The U.S. electric grid is composed of approximately 1,950 companies that generate electricity and transmit it across more than 200,000 miles of high-voltage lines and thousands of companies that distribute the transmitted electricity to consumers. “The National Academy of Engineering called the grid the world’s largest integrated machine and a central part of the greatest engineering achievement of the 20th century, [the] electrification of modern society.”5 Since it was originally designed to allow local companies to service local needs, it is noteworthy that “more than 90 percent of the U.S. power grid is privately owned and regulated by the states, making it challenging for the federal government to address potential vulnerabilities to its operation and, perhaps especially its vulnerability to terrorist [and other modern] attacks.”6

The first question law enforcement should ask is, how vulnerable is the electric grid in the United States to a cyber attack? In 2006, the Department of Energy’s Idaho National Laboratory’s “Aurora” test demonstrated that an attacker could remotely initiate a cyber intrusion through the Internet, hack into the control system of a 27-ton electric generator connected to the grid, and send commands that would cause the generator to self-destruct. Researchers performing the test were able to remotely change the operating cycle of the generator, sending it out of control.7

More than eight years after the Aurora test, the North American Electric Reliability Corporation (NERC), the organization responsible for proposing standards to protect and enhance the reliability of the electric grid, including cybersecurity standards, still has not proposed any reliability standard to remedy the Aurora vulnerability. One reason is that NERC’s Critical Infrastructure Protection standards apply only to assets identified by the utilities themselves as “critical.” In December 2008, NERC sponsored a self-certification of critical assets and critical cyber assets survey, only 29 percent of owners and operators of electric generation companies acknowledged possession of even a single critical asset.8 Hence, regardless of the serious implications of the Aurora vulnerability, if the individual utilities claim they have no critical assets, they cannot be compelled by NERC to make the investment necessary to fix the deficiency.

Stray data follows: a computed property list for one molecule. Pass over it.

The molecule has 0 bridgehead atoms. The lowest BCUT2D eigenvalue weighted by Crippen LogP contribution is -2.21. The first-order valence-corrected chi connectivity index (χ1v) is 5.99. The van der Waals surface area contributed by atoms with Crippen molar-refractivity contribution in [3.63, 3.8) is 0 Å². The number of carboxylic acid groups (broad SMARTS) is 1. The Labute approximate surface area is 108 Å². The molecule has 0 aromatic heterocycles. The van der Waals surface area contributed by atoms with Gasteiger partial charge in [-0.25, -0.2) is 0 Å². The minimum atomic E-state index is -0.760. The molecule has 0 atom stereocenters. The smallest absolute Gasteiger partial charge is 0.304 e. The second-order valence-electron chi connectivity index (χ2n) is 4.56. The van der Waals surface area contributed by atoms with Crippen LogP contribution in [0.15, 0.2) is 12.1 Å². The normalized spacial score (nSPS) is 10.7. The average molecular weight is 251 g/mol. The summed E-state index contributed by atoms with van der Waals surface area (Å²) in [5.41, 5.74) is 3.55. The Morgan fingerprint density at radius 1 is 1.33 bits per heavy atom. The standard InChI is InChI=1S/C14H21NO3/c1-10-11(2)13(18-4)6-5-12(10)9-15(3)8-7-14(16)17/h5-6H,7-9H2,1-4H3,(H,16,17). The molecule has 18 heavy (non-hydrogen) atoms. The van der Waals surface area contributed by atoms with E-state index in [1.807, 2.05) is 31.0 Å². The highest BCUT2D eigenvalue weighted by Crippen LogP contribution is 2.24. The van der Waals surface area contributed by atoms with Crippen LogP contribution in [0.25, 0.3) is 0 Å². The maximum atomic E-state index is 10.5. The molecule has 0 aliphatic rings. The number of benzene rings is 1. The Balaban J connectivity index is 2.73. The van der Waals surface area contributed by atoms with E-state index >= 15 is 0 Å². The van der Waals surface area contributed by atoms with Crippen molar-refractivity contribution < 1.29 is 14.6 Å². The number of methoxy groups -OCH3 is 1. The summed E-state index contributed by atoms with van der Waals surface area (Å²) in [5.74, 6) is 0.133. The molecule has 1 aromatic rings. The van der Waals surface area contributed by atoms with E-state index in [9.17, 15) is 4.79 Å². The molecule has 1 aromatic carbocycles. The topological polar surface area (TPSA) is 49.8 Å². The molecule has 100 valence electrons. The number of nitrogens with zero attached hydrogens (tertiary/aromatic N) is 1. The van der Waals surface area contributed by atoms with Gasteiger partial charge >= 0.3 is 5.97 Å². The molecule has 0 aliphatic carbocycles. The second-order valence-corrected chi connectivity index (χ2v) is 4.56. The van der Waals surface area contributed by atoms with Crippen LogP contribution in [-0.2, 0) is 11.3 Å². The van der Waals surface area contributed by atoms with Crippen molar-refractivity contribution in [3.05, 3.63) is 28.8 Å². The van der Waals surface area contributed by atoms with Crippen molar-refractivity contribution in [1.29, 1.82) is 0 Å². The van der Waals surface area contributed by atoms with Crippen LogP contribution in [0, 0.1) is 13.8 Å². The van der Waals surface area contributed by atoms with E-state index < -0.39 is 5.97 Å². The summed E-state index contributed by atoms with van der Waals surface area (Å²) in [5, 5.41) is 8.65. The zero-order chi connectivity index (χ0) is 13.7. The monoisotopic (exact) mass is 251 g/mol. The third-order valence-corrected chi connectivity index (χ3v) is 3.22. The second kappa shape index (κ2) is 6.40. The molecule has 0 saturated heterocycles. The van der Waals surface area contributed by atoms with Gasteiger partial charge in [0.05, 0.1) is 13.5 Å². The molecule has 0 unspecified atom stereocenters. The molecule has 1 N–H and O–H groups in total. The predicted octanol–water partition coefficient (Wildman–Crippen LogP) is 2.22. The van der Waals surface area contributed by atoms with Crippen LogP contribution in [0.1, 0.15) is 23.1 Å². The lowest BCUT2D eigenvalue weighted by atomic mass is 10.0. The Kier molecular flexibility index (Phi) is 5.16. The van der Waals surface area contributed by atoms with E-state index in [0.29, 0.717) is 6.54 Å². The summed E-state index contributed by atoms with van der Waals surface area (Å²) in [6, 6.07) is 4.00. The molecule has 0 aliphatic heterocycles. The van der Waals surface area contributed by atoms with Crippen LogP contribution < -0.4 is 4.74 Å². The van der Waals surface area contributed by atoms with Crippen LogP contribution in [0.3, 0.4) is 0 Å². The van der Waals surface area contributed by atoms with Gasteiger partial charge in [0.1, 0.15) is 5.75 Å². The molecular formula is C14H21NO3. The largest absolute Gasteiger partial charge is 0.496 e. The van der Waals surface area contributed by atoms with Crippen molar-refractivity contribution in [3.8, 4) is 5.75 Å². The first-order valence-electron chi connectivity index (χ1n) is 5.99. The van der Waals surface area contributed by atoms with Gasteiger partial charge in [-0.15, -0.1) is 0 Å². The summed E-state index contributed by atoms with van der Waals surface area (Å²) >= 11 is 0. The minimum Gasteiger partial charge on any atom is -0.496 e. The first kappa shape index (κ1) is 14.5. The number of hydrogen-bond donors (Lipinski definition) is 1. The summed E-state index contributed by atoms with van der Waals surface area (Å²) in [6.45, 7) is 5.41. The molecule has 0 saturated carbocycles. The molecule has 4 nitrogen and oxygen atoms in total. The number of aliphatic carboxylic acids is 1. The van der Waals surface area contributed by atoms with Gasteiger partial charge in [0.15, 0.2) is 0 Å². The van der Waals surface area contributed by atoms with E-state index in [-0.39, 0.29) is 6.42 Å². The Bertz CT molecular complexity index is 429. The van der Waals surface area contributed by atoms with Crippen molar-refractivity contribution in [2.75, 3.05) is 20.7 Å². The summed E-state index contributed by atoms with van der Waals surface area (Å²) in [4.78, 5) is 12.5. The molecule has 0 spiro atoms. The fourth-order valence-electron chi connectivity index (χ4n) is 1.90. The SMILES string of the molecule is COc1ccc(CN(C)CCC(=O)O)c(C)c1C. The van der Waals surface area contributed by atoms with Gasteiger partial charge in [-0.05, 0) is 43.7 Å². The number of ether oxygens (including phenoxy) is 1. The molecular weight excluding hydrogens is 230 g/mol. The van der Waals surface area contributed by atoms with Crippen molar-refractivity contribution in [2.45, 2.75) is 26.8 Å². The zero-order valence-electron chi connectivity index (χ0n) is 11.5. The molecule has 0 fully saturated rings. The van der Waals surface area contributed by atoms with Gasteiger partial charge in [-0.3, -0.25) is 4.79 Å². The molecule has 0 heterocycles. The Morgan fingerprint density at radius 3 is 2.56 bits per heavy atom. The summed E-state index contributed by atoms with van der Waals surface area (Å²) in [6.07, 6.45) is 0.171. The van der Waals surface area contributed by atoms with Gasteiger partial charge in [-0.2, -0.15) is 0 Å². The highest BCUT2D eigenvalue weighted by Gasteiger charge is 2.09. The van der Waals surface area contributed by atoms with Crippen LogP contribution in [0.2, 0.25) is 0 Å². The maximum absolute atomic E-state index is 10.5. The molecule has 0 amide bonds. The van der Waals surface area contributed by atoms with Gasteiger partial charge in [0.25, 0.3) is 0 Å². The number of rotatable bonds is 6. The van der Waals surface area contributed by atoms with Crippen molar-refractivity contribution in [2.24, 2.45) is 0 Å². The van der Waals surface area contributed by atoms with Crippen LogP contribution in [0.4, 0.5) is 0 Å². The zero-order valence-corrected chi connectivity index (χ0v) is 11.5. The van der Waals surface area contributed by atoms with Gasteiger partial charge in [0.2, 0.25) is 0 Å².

Nonetheless, many industry respondents to a 2013 questionnaire of utilities submitted by U.S. Congressmen Edward J. Markey and Henry A. Waxman reported “daily,” “constant,” or “frequent” attempted cyber attacks. One stated it was the target of approximately 10,000 attacks each month. More than one company said it was under a “constant state of attack” from malware distributed by entities seeking to gain access to internal operating systems.9 With attacks acknowledged at this level, clearly intruders view the targets as worthy of continued intrusion efforts.

In September 2011 testimony, all five commissioners of the Federal Energy Regulatory Commission (FERC)—an independent agency that regulates the interstate transmission of electricity, natural gas, and oil—agreed the threat of a cyber attack on the grid was the top threat to electricity reliability in the United States. They said they needed additional legal authority to mandate remediation of vulnerabilities in the grid.10

Independently, the grid’s vulnerability was further corroborated by a 2007 National Academy of Sciences report, declassified and released in November 2012, which found that physical damage by terrorists to large transformers could disrupt power to large regions of the United States and could take months to repair.11

In January 2013, then-FERC chairman, Jon Wellinghoff, active in bringing wider attention to the San Jose attack, warned that the U.S. power system is vulnerable to cyber attacks and reiterated no entity has legal permission to intervene to defend it. He stated, “I have no effective enforcement authority, and I’ve said this for six years now … I’ve also said I don’t care who has the authority, but Congress should give someone the authority.”12

Existential Consequences

In January 2013, the Defense Science Board, a distinguished group of experts who advise the U.S. Department of Defense, released a report concluding that a cyber attack had “the potential of existential consequences.” This means a threat to the existence of the United States. It stated, “The impact of a destructive cyber attack on the civilian population would be even greater with no electricity, money, communications, TV, radio or fuel … Law enforcement, medical staff, and emergency personnel capabilities could be expected to be barely functional in the short term and dysfunctional over sustained periods.”13

On February 12, 2013, U.S. President Obama signed Executive Order 13636, Improving Critical Infrastructure Cybersecurity, creating a voluntary cybersecurity framework to reduce threats to the critical U.S. infrastructure. Only an act of Congress, however, can result in additional statutory authority to mandate fixes for cyber vulnerabilities. To date, Congress has not granted that authority.